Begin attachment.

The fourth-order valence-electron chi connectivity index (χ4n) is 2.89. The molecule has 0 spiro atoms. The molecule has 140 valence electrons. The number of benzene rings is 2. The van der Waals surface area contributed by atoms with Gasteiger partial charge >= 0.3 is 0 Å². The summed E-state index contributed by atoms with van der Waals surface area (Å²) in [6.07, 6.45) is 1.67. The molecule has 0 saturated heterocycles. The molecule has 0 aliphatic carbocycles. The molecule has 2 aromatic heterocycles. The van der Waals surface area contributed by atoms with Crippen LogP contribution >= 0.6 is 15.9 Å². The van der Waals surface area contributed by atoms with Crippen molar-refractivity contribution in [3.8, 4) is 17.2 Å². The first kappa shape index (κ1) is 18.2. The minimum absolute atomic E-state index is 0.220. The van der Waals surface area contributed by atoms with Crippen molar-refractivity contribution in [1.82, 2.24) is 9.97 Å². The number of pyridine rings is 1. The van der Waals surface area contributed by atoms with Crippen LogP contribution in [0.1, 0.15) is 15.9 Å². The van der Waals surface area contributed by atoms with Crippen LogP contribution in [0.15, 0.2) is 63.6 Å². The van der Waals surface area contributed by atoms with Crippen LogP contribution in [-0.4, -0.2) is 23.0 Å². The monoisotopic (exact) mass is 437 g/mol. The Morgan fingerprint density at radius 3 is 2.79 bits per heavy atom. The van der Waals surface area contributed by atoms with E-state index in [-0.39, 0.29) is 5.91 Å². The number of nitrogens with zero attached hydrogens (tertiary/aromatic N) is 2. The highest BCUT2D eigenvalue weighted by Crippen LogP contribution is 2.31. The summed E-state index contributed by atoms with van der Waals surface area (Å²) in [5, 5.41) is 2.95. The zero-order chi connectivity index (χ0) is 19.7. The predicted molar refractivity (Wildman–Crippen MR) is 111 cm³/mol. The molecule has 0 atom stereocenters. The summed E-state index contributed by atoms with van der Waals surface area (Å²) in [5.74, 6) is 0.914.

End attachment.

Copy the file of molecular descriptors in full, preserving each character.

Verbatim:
The fourth-order valence-electron chi connectivity index (χ4n) is 2.89. The molecule has 0 spiro atoms. The molecule has 140 valence electrons. The number of benzene rings is 2. The van der Waals surface area contributed by atoms with Gasteiger partial charge >= 0.3 is 0 Å². The summed E-state index contributed by atoms with van der Waals surface area (Å²) in [6.07, 6.45) is 1.67. The molecule has 0 saturated heterocycles. The molecule has 0 aliphatic carbocycles. The molecule has 2 aromatic heterocycles. The van der Waals surface area contributed by atoms with Crippen LogP contribution >= 0.6 is 15.9 Å². The van der Waals surface area contributed by atoms with Crippen molar-refractivity contribution in [3.8, 4) is 17.2 Å². The first kappa shape index (κ1) is 18.2. The minimum absolute atomic E-state index is 0.220. The van der Waals surface area contributed by atoms with Crippen molar-refractivity contribution in [1.82, 2.24) is 9.97 Å². The number of pyridine rings is 1. The van der Waals surface area contributed by atoms with Crippen LogP contribution in [0.1, 0.15) is 15.9 Å². The van der Waals surface area contributed by atoms with Crippen LogP contribution in [0.15, 0.2) is 63.6 Å². The van der Waals surface area contributed by atoms with Crippen LogP contribution in [-0.4, -0.2) is 23.0 Å². The monoisotopic (exact) mass is 437 g/mol. The Morgan fingerprint density at radius 3 is 2.79 bits per heavy atom. The van der Waals surface area contributed by atoms with E-state index in [-0.39, 0.29) is 5.91 Å². The number of nitrogens with zero attached hydrogens (tertiary/aromatic N) is 2. The highest BCUT2D eigenvalue weighted by Crippen LogP contribution is 2.31. The summed E-state index contributed by atoms with van der Waals surface area (Å²) in [5, 5.41) is 2.95. The zero-order chi connectivity index (χ0) is 19.7. The predicted molar refractivity (Wildman–Crippen MR) is 111 cm³/mol. The molecule has 0 atom stereocenters. The summed E-state index contributed by atoms with van der Waals surface area (Å²) in [5.74, 6) is 0.914.